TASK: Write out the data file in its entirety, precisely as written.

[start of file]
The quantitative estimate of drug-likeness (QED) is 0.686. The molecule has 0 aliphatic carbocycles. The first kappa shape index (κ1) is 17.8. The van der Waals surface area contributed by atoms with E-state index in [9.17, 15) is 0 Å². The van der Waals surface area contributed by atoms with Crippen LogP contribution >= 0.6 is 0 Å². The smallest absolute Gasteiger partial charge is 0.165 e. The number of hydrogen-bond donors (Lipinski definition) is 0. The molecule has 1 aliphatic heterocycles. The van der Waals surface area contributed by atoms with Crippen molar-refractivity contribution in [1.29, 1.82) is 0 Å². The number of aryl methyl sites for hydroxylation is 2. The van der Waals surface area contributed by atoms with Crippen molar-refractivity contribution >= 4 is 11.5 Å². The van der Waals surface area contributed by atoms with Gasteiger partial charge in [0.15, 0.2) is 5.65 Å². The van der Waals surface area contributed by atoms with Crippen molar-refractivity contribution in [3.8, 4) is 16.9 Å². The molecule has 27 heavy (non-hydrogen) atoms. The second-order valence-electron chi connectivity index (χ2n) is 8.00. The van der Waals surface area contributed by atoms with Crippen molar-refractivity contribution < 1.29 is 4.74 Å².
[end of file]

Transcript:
The quantitative estimate of drug-likeness (QED) is 0.686. The molecule has 0 aliphatic carbocycles. The first kappa shape index (κ1) is 17.8. The van der Waals surface area contributed by atoms with E-state index in [9.17, 15) is 0 Å². The van der Waals surface area contributed by atoms with Crippen LogP contribution >= 0.6 is 0 Å². The smallest absolute Gasteiger partial charge is 0.165 e. The number of hydrogen-bond donors (Lipinski definition) is 0. The molecule has 1 aliphatic heterocycles. The van der Waals surface area contributed by atoms with Crippen molar-refractivity contribution in [1.29, 1.82) is 0 Å². The number of aryl methyl sites for hydroxylation is 2. The van der Waals surface area contributed by atoms with Crippen molar-refractivity contribution >= 4 is 11.5 Å². The van der Waals surface area contributed by atoms with Gasteiger partial charge in [0.15, 0.2) is 5.65 Å². The van der Waals surface area contributed by atoms with Crippen molar-refractivity contribution in [3.8, 4) is 16.9 Å². The molecule has 27 heavy (non-hydrogen) atoms. The second-order valence-electron chi connectivity index (χ2n) is 8.00. The van der Waals surface area contributed by atoms with Crippen molar-refractivity contribution < 1.29 is 4.74 Å².